It is looking like a solid holiday for natural diamonds, and while gem sales may fall from 2021, the industry will still probably end up way ahead of where it was pre-pandemic, says industry analyst Paul Zimnisky.
“Signet is predicting a 2% decline,” he says. “If the industry sees that small a year-to-year decline, that would be great.
“You have to look at things relative to everyone else,” he continues. “I see companies in other industries where they are forecasting declines of 5, 10%. Throughout the pandemic, jewelry has outperformed other industries, and it looks like it will continue to outperform them.”
He notes that 2022 has been “an unusual, volatile year,” which started with global jewelry demand and natural diamond prices reaching an all-time high in January, rising 30% over the prior year.
“Then February hits and the Ukraine invasion happens and then there’s an all-out panic,” Zimnisky says. “[Due to Russian sanctions,] people thought that 30–40% of diamond supply could be offline. When the economy started to slow and inflation started to be a serious problem, we see leading indicators say we are in for a potential slowdown. In quarter two and three, the trade started to back off.”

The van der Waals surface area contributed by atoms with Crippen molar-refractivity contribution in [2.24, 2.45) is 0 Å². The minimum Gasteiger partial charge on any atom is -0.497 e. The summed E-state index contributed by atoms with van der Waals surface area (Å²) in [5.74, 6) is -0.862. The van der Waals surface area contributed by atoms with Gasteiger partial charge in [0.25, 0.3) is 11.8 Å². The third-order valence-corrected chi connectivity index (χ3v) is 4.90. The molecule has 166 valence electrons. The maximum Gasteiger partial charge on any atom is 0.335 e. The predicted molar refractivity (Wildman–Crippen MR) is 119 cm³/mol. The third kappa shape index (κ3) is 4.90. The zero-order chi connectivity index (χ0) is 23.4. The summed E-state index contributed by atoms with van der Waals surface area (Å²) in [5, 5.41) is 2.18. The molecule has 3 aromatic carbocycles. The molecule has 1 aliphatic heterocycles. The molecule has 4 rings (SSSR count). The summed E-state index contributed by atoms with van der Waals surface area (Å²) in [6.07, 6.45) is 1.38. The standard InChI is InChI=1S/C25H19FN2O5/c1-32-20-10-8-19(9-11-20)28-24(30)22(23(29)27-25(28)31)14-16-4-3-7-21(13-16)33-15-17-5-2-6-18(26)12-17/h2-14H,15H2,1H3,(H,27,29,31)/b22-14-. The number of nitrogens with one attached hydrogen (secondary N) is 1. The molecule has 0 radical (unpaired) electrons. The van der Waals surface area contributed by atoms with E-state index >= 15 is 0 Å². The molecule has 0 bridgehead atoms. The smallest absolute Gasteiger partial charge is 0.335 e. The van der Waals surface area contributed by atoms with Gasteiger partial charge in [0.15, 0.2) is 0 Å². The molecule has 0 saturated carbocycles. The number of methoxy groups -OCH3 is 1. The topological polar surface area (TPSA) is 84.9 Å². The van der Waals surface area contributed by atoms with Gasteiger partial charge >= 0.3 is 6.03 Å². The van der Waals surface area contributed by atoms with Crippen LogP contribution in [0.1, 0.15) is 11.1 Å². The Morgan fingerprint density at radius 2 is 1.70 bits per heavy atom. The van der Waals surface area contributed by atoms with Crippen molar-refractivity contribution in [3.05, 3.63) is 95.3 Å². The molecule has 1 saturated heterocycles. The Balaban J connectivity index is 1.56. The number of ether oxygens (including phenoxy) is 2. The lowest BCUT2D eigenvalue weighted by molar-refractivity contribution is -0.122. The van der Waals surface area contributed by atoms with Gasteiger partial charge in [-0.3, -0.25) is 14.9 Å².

He estimates that Alrosa is probably selling about 80% of what it would normally. However one feels about buying Russian gems, Zimnisky notes that (at the time of publication) it is perfectly legal to import Russian-mined diamonds into the United States, as long as they aren’t bought directly from a Russian company. The European Union, India, and Israel have no sanctions against Russian diamonds.
U.S. sanctions against Alrosa have made it harder to transport and insure Russian gems, which accounts for the sales drop-off, he says.